Hidden costs of low-priced security options
By: Kim Brown
Date Published: December 17, 2020
Condo boards have a duty to protect the safety and security of residents within their condo community. As the building’s governing body, the board must make critical decisions regarding the building’s maintenance, finances and security. Every board wants their building to feel and be safe, but costs can interfere with security.
Boards may be tempted to look for the cheapest options when it comes to implementing security solutions. But price should never be the only deciding factor. Low or weak security solutions can cost associations a lot of money in the long run. After all, it only takes one break-in or violent incident to make residents feel unsafe. We understand that boards have a strict budget that they must respect, but instead of cutting corners, boards should take a look at how they can implement security solutions as strategically and effectively as possible. A security audit can help you identify weak points, and find customized solutions.
Security cameras are one important tool, but they cannot do everything
Security cameras are very useful to condo buildings. They can “keep an eye” on the property 24/7 and help deter unwanted behaviour. Cameras are also one of the most cost-effective security solutions available. But, cameras alone cannot stop crimes from occurring. Security cameras are much more effective when a security professional is available to monitor and respond to activities. On the other hand, it costs money to hire a guard, and this option may be too expensive for smaller associations.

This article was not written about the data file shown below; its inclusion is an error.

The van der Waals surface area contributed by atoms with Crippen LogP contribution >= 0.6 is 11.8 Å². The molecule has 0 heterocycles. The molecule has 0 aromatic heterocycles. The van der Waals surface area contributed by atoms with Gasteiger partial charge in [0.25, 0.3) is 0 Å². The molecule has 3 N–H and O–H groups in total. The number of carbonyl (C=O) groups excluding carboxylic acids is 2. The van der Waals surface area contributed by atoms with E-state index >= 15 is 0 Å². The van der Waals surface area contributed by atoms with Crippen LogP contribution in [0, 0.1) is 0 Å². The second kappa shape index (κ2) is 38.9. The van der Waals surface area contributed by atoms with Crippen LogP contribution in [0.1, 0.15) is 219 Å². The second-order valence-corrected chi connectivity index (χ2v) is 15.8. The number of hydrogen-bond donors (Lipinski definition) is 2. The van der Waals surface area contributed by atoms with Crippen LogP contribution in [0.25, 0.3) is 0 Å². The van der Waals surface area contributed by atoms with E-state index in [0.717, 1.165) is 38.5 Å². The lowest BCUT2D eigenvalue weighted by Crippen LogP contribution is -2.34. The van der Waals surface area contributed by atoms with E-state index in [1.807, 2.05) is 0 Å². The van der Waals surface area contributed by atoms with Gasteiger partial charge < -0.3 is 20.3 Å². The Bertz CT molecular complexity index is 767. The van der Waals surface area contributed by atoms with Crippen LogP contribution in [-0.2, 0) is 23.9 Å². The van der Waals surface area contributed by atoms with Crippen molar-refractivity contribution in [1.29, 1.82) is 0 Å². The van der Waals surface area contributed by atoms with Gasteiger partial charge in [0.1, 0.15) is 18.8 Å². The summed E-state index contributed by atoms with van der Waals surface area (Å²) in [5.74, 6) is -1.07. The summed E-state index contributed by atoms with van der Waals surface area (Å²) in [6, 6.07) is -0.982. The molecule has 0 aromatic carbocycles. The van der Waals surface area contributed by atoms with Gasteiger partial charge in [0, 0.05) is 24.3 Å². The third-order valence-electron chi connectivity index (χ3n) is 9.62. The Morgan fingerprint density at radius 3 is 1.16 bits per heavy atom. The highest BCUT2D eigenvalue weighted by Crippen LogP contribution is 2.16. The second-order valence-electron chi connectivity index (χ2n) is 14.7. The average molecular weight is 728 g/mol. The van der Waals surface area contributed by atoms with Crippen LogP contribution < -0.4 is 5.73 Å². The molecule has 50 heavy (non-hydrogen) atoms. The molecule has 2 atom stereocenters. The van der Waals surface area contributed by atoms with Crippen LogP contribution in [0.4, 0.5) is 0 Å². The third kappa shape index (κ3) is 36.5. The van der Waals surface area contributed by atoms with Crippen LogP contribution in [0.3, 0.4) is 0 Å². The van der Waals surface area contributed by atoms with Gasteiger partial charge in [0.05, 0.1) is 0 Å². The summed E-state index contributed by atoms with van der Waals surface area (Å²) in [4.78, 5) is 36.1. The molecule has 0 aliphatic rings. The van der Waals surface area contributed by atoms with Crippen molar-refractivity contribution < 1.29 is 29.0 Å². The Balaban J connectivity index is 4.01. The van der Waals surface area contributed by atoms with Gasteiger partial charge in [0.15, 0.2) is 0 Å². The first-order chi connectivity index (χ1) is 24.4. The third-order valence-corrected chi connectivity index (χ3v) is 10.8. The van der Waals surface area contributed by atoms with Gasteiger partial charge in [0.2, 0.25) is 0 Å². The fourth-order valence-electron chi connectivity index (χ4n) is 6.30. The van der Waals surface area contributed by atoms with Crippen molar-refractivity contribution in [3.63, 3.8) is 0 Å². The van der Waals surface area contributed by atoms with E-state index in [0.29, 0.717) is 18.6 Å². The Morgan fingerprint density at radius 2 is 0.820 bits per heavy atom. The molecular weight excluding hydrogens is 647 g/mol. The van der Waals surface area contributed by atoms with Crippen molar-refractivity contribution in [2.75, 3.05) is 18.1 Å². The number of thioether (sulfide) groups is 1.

In theory, there are workarounds. Some equipment comes with sophisticated additions, such as a loitering guard. This feature tracks moving objects, and triggers an alarm if someone has been in a predefined area for too long. You can also program the camera to activate a loudspeaker or turn on lights to scare off intruders. The alarm can help prevent crime such as vandalism, but again, having someone available to respond to the alarm makes this system infinitely more valuable.
Dummy CCTV camera systems are another low-cost security option. Condos simply need to acquire old cameras and mount them to highly visible areas to deter crime. However, this strategy is strongly discouraged. Having cameras on the property infers that events on the premises have been recorded. Residents expect that anything that happened in front of the cameras would be recorded and could be used as evidence. But once it is discovered that dummy cameras were installed, the association could be exposed to liability issues.
A second reason is that a dummy system doesn’t actually do anything. Suppose that there is an actual event that took place in the lobby. In this case, the cameras are entirely useless, and even though they were cheaper, the association essentially wasted money that could have been invested in something else.
In short, condo buildings shouldn’t rely on only cameras to keep their community safe.
Some services should not be sacrificed for a lower price
No matter what, hiring a security guard or company is going to be a significant expense. That being said, the cheapest option may not deliver the services your condo community needs. Often, boards will receive a few bids from different security providers, and the contract is awarded to the lowest bidder. While you may save some money upfront, you may be surprised with unexpected expenses later on.
Not all security guards have the same training. There are minimum requirements, but some companies have more experienced or better-trained staff than others. A seasoned guard may be able to quickly resolve situations that a new guard cannot, and as a result the building or someone who lives in it could still be harmed.